Kelp forests in the United Kingdom and the North-East Atlantic will undergo a remarkable change in the functioning of the ecosystem in response to the ongoing ocean warming and the increase in hot water species, according to a new study led by a Marine team Biological Association and the University of Plymouth.
Chief author Albert Pessarrodona, now at the University of Western Australia, said the team has investigated the ecosystem effects of a growing hot water species, Laminaria ochroleuca, which is spreading under climate change. The findings are published today in the Journal of Ecology.
"As the ocean warms up, species move on slopes and in the direction of the poles to stay in their preferred environmental conditions." Species with warm kinship migrate to many habitats that were previously dominated by cold water, and transform ecosystems as we know them. so-called new ecosystems contain a mix of species with warm and cold affinity, but we do not know whether they can maintain desirable ecological processes and functions that human well-being relies on, "Pessarrodona said.
The scientists studied kelp forests in the southwest of the UK, where the hot water bowl has grown abundantly in recent years – probably at the expense of a cold water species that is less resistant to warming seas.
"The hot water kelp Laminaria ochroleuca was first discovered in the UK at the end of the 1940s, but is now a common phenomenon along the southwest coast and it is predicted that it will continue to grow in the northern direction in response to climate change, with the largest Part of the UK and large parts of the wider Northeast Atlantic area are being occupied coastline by the end of the century, "co-authored the study Dr. Dan Smale, of the Marine Biological Association, said.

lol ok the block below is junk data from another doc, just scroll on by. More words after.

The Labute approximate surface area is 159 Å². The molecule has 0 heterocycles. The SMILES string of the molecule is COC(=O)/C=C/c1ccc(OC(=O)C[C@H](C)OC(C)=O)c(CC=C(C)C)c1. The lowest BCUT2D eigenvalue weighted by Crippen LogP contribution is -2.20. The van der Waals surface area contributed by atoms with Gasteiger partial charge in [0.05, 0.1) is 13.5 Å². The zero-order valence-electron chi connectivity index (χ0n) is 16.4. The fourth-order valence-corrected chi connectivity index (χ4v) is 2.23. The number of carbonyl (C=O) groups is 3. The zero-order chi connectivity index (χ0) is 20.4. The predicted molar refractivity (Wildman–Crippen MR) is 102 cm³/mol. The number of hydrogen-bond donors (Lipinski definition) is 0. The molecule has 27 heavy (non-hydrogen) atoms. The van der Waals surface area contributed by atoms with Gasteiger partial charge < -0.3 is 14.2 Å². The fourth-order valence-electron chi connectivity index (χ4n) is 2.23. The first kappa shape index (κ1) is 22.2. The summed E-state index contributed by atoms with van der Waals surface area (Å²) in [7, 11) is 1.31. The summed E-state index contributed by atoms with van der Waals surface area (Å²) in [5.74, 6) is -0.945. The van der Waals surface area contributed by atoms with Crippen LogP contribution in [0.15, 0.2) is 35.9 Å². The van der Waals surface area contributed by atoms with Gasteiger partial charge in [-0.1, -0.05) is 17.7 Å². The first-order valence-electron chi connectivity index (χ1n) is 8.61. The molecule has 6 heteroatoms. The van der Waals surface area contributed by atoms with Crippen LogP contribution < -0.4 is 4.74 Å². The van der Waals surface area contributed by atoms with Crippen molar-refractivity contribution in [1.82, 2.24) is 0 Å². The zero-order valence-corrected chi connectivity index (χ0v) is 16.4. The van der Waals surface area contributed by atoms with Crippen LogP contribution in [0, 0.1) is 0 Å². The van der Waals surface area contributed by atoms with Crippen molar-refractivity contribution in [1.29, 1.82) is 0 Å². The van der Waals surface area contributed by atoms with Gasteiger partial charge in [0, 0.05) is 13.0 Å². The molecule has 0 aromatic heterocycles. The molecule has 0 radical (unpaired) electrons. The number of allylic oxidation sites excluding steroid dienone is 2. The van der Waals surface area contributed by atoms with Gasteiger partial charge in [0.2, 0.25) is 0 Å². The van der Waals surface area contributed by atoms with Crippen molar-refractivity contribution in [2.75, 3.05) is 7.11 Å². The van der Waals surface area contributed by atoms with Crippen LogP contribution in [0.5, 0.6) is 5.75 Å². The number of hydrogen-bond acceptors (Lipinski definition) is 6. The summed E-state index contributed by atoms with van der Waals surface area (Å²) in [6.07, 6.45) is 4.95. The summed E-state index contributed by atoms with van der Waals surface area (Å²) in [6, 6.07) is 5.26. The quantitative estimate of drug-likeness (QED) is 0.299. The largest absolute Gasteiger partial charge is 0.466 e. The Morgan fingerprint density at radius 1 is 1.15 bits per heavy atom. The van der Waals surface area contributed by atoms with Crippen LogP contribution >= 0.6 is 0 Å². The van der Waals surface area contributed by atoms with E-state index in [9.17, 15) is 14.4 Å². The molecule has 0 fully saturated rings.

Most studies to date have looked at how man-made non-native invasive species of ecosystems change. Much less attention was paid to the effects on the functioning of ecosystems of species that spread to new habitats as a result of climate change.
Pessarrodona added: "We have established that the hot water keel functioned mainly as a conveyor belt for food production, grows throughout the year and expands leafy and provides a continuous supply of food, growing during short, discrete periods of the year."
In general, the warm water was functionally "faster", with the organic material being quickly processed by herbivores such as sea snails and limpets and with higher decomposition rates.
"Our findings suggest that the proliferation of the hot water kernel will change the dynamics of Northeast Atlantic marine forests by changing the quantity, quality and availability of food." In other research, we have also seen that the hot water kernel has less biodiversity than the cold species. the supply of habitat and food can ultimately affect commercially important species such as crabs, lobsters and coastal fish, "said Smale.
However, it is not all bad news. Some of the functions that research investigated, such as carbon absorption or food supply, were maintained or even improved. Moreover, the replacement of cold water beetles by hot springs in the Northeast Atlantic means that this important habitat is likely to survive in the future, in contrast to several other areas in the world, including Japan, Canada and Australia, where kelp forests disappear completely.
Material delivered by British Ecological Society. Originally written by Sabrina Weiss. Note: content can be edited for style and length.